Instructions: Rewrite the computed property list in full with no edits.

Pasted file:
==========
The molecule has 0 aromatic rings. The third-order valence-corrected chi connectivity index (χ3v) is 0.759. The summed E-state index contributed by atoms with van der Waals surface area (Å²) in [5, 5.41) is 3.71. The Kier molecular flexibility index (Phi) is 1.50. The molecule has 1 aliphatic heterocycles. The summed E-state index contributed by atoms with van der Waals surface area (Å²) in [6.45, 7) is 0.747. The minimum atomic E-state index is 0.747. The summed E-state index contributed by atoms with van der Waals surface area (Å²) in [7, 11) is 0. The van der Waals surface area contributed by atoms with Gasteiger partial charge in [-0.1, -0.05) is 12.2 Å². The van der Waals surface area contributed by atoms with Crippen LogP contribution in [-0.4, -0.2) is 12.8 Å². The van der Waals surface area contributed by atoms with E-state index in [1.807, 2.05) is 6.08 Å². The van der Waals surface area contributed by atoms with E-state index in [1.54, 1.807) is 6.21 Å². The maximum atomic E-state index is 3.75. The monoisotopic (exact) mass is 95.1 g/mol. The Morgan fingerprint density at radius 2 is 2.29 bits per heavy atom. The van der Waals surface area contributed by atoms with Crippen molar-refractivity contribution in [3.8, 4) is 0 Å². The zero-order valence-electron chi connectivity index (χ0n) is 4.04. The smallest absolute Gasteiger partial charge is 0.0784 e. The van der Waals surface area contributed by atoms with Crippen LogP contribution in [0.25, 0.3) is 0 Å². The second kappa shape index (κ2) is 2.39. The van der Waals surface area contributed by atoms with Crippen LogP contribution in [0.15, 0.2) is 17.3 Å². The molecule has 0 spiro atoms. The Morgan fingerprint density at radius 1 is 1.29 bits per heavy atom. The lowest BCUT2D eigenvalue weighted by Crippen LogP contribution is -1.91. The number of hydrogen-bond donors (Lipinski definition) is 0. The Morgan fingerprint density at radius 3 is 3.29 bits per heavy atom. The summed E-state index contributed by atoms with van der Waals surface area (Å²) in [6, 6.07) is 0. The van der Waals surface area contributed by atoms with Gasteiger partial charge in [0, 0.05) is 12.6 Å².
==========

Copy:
The molecule has 0 aromatic rings. The third-order valence-corrected chi connectivity index (χ3v) is 0.759. The summed E-state index contributed by atoms with van der Waals surface area (Å²) in [5, 5.41) is 3.71. The Kier molecular flexibility index (Phi) is 1.50. The molecule has 1 aliphatic heterocycles. The summed E-state index contributed by atoms with van der Waals surface area (Å²) in [6.45, 7) is 0.747. The minimum atomic E-state index is 0.747. The summed E-state index contributed by atoms with van der Waals surface area (Å²) in [7, 11) is 0. The van der Waals surface area contributed by atoms with Gasteiger partial charge in [-0.1, -0.05) is 12.2 Å². The van der Waals surface area contributed by atoms with Crippen LogP contribution in [-0.4, -0.2) is 12.8 Å². The van der Waals surface area contributed by atoms with E-state index in [1.807, 2.05) is 6.08 Å². The van der Waals surface area contributed by atoms with E-state index in [1.54, 1.807) is 6.21 Å². The maximum atomic E-state index is 3.75. The monoisotopic (exact) mass is 95.1 g/mol. The Morgan fingerprint density at radius 2 is 2.29 bits per heavy atom. The van der Waals surface area contributed by atoms with Crippen molar-refractivity contribution in [3.8, 4) is 0 Å². The zero-order valence-electron chi connectivity index (χ0n) is 4.04. The smallest absolute Gasteiger partial charge is 0.0784 e. The van der Waals surface area contributed by atoms with Crippen LogP contribution in [0.25, 0.3) is 0 Å². The second kappa shape index (κ2) is 2.39. The van der Waals surface area contributed by atoms with Crippen LogP contribution in [0.15, 0.2) is 17.3 Å². The molecule has 0 spiro atoms. The Morgan fingerprint density at radius 1 is 1.29 bits per heavy atom. The lowest BCUT2D eigenvalue weighted by Crippen LogP contribution is -1.91. The number of hydrogen-bond donors (Lipinski definition) is 0. The Morgan fingerprint density at radius 3 is 3.29 bits per heavy atom. The summed E-state index contributed by atoms with van der Waals surface area (Å²) in [6, 6.07) is 0. The van der Waals surface area contributed by atoms with Gasteiger partial charge in [0, 0.05) is 12.6 Å².